Spreading the Word

Spreading the Word

In an Op-Ed in the Topeka Capital-Journal, we, NTCA, joined with the USTelecom Association to highlight a report we recently released on the economics of deploying broadband in rural areas. Just sharing some of the thoughts that my counterpart Jonathan Spalter and I had put pen to paper on with you here since it certainly beats me paraphrasing it from the floor of the Charlotte airport….

“Like electricity, broadband is essential to every American. Yet U.S. broadband infrastructure has been financed largely by the private sector without assurance that such costs can be recovered through increased consumer rates. Indeed, internet service providers have invested more than $1.6 trillion over the last two decades building out our nation’s world-leading digital infrastructure. As a result, deployment to rural households is up 117 percent over the past 10 years alone.

This private-led investment model often works well for projects in reasonably populous areas. But significant barriers arise as economies of scale dissipate. For example, capital investment in rural areas for laying fiber optic cable is on average approximately 4.2 times higher than in suburban areas.

Simply put, when you combine the substantial costs of laying fiber across a vast geographic area with a dwindling number of customers, the private sector can’t go it alone.

As the report details, these immutable economic realities leave three choices when it comes to deploying and operating infrastructure in rural America: (1) Cost-prohibitive prices; (2) leaving three million rural American households unconnected; or (3) solutions that unite the public and private sectors to finish the job of building a truly connected nation. Without question, the last choice is the only acceptable path forward just as it was in wiring rural America with electricity and building our nation’s highways.

Broadband providers need a committed partner to finish the job of connecting unserved communities. That partner should be all of us as Americans — in the form of our government.

Numerous federal programs exist and can be enhanced to accelerate rural connectivity, chief among them the Connect America Fund, which recently began its most recent round of auctions to advance cost-effective rural connectivity. State and local efforts also are underway that complement federal efforts and could be replicated to further fuel meaningful progress. In New York, officials just completed a $500 million broadband auction to deploy high-speed service to 99 percent of its residential structures. The report also references important work underway in Pennsylvania, Ohio, Wisconsin, Georgia and Missouri.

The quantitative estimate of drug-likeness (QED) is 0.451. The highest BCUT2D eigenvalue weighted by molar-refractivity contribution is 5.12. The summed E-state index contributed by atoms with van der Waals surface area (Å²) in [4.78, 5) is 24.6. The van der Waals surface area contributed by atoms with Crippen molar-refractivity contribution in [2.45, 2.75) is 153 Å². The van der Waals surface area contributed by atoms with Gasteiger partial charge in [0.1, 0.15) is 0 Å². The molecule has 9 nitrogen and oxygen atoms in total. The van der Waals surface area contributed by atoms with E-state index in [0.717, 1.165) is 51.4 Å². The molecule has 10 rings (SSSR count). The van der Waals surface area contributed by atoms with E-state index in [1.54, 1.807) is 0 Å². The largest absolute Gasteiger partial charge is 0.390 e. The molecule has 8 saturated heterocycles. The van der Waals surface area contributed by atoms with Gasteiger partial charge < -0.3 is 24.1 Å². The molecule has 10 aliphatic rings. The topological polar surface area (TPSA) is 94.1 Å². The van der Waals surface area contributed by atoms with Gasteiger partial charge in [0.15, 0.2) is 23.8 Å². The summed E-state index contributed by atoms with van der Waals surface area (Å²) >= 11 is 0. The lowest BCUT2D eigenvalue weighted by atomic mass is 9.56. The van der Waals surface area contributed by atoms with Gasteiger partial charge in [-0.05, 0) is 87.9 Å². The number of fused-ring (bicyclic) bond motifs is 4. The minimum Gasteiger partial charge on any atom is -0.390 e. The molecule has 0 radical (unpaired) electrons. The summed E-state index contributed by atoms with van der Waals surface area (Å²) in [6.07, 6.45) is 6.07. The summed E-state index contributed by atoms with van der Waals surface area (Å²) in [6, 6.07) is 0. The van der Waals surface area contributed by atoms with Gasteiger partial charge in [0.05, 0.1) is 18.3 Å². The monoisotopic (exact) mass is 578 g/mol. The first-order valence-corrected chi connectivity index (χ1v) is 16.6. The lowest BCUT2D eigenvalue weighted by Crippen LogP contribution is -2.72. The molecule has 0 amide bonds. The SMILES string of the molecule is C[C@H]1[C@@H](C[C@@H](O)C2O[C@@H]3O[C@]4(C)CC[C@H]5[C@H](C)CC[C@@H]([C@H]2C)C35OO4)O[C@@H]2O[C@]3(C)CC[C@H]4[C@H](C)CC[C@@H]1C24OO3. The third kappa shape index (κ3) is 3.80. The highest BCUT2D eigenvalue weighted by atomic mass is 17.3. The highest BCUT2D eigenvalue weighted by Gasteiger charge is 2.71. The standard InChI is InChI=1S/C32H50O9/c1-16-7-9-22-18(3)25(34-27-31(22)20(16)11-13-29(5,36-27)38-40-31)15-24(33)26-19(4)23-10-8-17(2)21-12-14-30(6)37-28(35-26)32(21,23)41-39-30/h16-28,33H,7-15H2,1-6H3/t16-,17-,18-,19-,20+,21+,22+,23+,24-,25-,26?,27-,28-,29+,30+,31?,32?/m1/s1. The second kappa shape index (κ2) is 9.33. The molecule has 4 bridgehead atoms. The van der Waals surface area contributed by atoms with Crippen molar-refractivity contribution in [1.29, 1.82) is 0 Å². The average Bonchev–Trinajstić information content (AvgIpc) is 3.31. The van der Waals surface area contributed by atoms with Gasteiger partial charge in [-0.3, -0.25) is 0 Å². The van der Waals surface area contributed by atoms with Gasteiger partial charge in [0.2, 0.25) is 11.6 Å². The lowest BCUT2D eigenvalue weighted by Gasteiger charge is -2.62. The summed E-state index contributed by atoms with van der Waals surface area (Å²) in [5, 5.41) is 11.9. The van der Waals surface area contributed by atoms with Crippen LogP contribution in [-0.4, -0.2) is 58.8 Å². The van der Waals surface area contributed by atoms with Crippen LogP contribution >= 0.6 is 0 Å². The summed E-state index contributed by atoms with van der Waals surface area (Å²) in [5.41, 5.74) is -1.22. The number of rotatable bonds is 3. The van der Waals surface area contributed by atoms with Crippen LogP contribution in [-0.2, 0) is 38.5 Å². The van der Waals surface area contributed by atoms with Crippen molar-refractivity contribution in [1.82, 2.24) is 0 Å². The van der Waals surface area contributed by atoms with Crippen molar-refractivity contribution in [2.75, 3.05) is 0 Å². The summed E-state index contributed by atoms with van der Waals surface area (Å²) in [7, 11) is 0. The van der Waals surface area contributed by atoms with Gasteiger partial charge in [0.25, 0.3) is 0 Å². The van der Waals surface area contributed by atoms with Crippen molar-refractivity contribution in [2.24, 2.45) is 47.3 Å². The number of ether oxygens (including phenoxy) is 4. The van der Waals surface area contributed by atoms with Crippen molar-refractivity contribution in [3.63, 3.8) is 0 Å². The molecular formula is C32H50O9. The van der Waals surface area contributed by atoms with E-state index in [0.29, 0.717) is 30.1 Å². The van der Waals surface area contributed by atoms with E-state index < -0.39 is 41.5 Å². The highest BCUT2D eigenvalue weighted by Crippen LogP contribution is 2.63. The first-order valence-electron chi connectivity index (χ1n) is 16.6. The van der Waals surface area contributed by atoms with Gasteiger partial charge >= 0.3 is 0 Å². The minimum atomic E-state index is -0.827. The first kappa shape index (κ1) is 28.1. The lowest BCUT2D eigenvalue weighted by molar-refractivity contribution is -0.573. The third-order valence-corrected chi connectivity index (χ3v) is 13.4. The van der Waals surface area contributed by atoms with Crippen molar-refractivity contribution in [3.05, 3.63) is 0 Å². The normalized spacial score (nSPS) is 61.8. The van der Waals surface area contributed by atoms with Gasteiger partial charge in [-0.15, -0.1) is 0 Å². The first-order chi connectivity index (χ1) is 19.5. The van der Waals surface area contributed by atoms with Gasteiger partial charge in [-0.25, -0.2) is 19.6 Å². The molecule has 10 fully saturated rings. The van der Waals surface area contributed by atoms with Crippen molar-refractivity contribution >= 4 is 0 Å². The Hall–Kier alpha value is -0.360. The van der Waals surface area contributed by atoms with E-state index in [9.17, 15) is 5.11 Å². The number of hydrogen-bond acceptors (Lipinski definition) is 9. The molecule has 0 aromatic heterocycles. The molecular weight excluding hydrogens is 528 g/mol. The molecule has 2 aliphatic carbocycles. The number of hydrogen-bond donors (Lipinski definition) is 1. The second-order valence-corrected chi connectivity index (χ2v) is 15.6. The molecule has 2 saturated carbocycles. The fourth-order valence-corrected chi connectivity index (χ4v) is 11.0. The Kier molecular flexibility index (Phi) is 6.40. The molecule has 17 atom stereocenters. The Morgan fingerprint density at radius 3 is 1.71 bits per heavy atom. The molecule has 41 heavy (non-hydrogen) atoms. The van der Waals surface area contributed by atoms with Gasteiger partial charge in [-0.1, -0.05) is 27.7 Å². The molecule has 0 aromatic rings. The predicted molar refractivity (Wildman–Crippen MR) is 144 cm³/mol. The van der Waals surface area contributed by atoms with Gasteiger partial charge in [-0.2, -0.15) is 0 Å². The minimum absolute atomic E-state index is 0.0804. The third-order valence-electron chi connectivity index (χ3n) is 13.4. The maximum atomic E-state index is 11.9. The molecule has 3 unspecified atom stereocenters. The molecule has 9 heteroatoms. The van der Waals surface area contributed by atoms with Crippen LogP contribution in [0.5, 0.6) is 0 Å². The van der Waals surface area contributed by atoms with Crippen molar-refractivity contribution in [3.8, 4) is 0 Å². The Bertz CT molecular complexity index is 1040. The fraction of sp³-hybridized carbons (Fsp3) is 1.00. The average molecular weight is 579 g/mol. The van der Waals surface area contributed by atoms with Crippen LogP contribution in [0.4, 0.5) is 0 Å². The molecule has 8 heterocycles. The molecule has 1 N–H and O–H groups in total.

Equally essential, the analysis warns of the risks involved with misguided approaches by any competitor or stakeholder, be they communications companies, electric utilities, or government, such as relying upon internal cross-subsidies, or worse still, failing to provide any subsidies or support at all where needed in rural areas.

Achieving a truly connected nation should be a unifying and nonpartisan national objective — one deserving of a sense of urgency so no community is left behind. Government funding, partnered with continued investment from experienced broadband providers, will help rural healthcare providers enhance patient care, empower schoolchildren with world-class educational opportunities and enable local businesses to create jobs and thrive.”

Given the important role that Senator Roberts from Kansas plays in the Farm Bill deliberations and conference committee underway, I remain hopeful that thoughtful heads will prevail to ensure the best use of limited resources to ensure that we do all we can to expand broadband access and part of that effort will be to be honest with ourselves about the price tag attached to that connectivity.

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